Thursday, April 07, 2011

ACA Podcast: Dr. Gerald Corey Discusses Existential Therapy

Yesterday I listened to an ACA Podcast entitled Existential Therapy hosted by Rebecca Daniel-Burke with Dr. Gerald Corey as the guest. Those who know of Dr. Corey will recognize him as an author or co-author of countless books and articles in the mental health counseling field. Ms. Daniel-Burke asked several questions such as:

1. What is existential therapy?
2. In what ways is the search for meaning a major contemporary challenge?
3. How can a practitioner use the existential approach as a foundation and then integrate other therapeutic approaches, such as cognitive behavior therapy?

Dr. Corey indicated that Existential Therapy is less of a technique and more of a philosophical foundation for a therapist. It contains a belief system about life and how everything, including suffering can have meaning. He spoke of Victor Frankl, the founder for the basis of Existential Therapy and the author of the renowned Man’s Search for Meaning. He also reviewed some of Alfred Adler’s Existential standpoints, and reviewed how cognitive behavioral therapy or other therapies can be used as techniques in conjunction with Existential Therapy.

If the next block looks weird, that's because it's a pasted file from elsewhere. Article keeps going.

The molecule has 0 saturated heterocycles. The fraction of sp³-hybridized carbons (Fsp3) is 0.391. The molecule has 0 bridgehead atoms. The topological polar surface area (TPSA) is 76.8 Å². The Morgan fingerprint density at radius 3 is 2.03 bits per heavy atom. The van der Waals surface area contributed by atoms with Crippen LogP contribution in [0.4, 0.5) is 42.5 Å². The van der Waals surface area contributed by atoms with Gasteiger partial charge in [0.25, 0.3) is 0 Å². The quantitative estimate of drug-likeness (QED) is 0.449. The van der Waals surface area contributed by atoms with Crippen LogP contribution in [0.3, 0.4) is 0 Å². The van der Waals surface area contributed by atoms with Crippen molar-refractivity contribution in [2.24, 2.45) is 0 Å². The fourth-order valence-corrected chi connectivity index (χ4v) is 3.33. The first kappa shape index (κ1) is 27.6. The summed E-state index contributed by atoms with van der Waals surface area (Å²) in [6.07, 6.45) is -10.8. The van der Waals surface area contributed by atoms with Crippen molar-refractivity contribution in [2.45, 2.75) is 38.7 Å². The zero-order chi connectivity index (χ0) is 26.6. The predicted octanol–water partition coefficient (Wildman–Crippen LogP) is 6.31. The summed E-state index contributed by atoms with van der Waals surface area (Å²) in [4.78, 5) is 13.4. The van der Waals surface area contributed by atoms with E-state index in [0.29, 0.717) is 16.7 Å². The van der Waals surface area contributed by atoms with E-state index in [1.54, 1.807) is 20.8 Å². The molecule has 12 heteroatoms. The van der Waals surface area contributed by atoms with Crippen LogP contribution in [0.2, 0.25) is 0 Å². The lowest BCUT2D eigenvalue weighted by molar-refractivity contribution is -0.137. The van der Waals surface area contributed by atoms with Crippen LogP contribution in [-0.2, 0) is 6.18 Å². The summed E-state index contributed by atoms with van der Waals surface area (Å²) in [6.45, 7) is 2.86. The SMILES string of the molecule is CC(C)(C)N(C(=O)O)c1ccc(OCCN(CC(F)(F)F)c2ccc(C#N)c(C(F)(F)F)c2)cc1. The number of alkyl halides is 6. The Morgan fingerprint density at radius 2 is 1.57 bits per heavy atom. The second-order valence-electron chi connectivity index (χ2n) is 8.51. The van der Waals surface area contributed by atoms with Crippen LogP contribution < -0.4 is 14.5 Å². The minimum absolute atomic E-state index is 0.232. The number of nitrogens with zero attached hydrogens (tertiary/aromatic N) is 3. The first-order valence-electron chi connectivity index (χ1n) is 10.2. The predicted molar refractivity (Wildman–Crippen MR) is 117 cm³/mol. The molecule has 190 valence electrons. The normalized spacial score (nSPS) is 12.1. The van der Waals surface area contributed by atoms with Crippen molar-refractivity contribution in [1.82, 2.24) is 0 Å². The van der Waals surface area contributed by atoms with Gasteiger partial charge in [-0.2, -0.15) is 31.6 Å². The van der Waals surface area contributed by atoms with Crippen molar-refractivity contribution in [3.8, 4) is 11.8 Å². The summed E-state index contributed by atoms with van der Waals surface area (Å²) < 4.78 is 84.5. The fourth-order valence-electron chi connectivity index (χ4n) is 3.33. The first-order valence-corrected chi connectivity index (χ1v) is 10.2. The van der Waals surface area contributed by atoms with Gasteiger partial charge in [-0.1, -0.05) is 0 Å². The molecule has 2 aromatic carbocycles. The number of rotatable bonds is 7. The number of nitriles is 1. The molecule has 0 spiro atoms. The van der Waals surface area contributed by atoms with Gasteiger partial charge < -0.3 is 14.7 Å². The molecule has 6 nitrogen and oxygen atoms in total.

An interesting point was his discussion on existential anxiety, in that people tend to seek meaning in existence through material means and then find themselves feeling short-handed; thus, resulting in existential anxiety. Existential therapy can aid an individual in overcoming anxiety as they evaluate themselves, what gives them true meaning, and making appropriate changes.

Dr. Corey also talks about the importance of an Existential therapist working on themselves to live a meaningful life. I found that very important as to avoid hypocrisy in the profession. We are all on our own personal existential journeys. He recommended trying new things to expand our own professional and cultural competencies. One example was living or working with a different culture to be able to learn to adapt to another’s lifestyle and to understand how they find meaning.

Overall, I appreciated the information as I am an Existential therapist myself. The information and discussion was educationally simplistic and adaptable to every-day practice.

Jamison Law, LPC, NCC

Corey, Gerald. "Existential Therapy." ACA Podcast HT014. American Counseling Association. 0000, Alexandria, VA : 11 Sept. 2009. Retrieved on 4/5/2011 from

Wednesday, April 06, 2011

The Homeless Man